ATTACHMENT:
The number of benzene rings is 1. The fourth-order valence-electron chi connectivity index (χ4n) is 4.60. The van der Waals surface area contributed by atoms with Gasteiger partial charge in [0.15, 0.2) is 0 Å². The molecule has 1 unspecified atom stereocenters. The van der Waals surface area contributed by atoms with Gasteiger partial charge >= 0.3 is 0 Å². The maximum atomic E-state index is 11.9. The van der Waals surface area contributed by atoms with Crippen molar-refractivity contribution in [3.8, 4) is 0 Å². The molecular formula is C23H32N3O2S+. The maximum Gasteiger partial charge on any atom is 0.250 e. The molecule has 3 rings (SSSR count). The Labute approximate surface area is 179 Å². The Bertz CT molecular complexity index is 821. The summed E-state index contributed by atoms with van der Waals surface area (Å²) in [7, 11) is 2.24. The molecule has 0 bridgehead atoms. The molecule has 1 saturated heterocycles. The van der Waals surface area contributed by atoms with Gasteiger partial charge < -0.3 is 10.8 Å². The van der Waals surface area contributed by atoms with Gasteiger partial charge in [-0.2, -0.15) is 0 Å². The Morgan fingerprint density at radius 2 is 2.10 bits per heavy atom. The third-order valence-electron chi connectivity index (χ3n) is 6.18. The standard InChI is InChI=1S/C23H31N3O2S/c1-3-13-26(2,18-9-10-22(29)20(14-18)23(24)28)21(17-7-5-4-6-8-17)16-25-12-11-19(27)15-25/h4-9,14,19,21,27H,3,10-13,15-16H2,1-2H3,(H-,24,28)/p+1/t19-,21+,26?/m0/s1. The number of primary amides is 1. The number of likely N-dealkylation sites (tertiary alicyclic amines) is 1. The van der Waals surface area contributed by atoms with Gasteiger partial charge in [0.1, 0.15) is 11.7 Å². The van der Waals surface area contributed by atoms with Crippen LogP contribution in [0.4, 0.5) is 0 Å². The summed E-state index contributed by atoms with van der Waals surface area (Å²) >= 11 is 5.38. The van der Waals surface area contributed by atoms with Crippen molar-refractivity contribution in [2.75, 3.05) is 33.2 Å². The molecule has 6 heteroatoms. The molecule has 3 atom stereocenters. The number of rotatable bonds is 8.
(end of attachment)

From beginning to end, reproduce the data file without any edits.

The number of benzene rings is 1. The fourth-order valence-electron chi connectivity index (χ4n) is 4.60. The van der Waals surface area contributed by atoms with Gasteiger partial charge in [0.15, 0.2) is 0 Å². The molecule has 1 unspecified atom stereocenters. The van der Waals surface area contributed by atoms with Gasteiger partial charge >= 0.3 is 0 Å². The maximum atomic E-state index is 11.9. The van der Waals surface area contributed by atoms with Crippen molar-refractivity contribution in [3.8, 4) is 0 Å². The molecular formula is C23H32N3O2S+. The maximum Gasteiger partial charge on any atom is 0.250 e. The molecule has 3 rings (SSSR count). The Labute approximate surface area is 179 Å². The Bertz CT molecular complexity index is 821. The summed E-state index contributed by atoms with van der Waals surface area (Å²) in [7, 11) is 2.24. The molecule has 0 bridgehead atoms. The molecule has 1 saturated heterocycles. The van der Waals surface area contributed by atoms with Gasteiger partial charge < -0.3 is 10.8 Å². The van der Waals surface area contributed by atoms with Gasteiger partial charge in [-0.2, -0.15) is 0 Å². The Morgan fingerprint density at radius 2 is 2.10 bits per heavy atom. The third-order valence-electron chi connectivity index (χ3n) is 6.18. The standard InChI is InChI=1S/C23H31N3O2S/c1-3-13-26(2,18-9-10-22(29)20(14-18)23(24)28)21(17-7-5-4-6-8-17)16-25-12-11-19(27)15-25/h4-9,14,19,21,27H,3,10-13,15-16H2,1-2H3,(H-,24,28)/p+1/t19-,21+,26?/m0/s1. The number of primary amides is 1. The number of likely N-dealkylation sites (tertiary alicyclic amines) is 1. The van der Waals surface area contributed by atoms with Gasteiger partial charge in [0.1, 0.15) is 11.7 Å². The van der Waals surface area contributed by atoms with Crippen LogP contribution in [0.4, 0.5) is 0 Å². The summed E-state index contributed by atoms with van der Waals surface area (Å²) >= 11 is 5.38. The van der Waals surface area contributed by atoms with Crippen molar-refractivity contribution in [2.75, 3.05) is 33.2 Å². The molecule has 6 heteroatoms. The molecule has 3 atom stereocenters. The number of rotatable bonds is 8.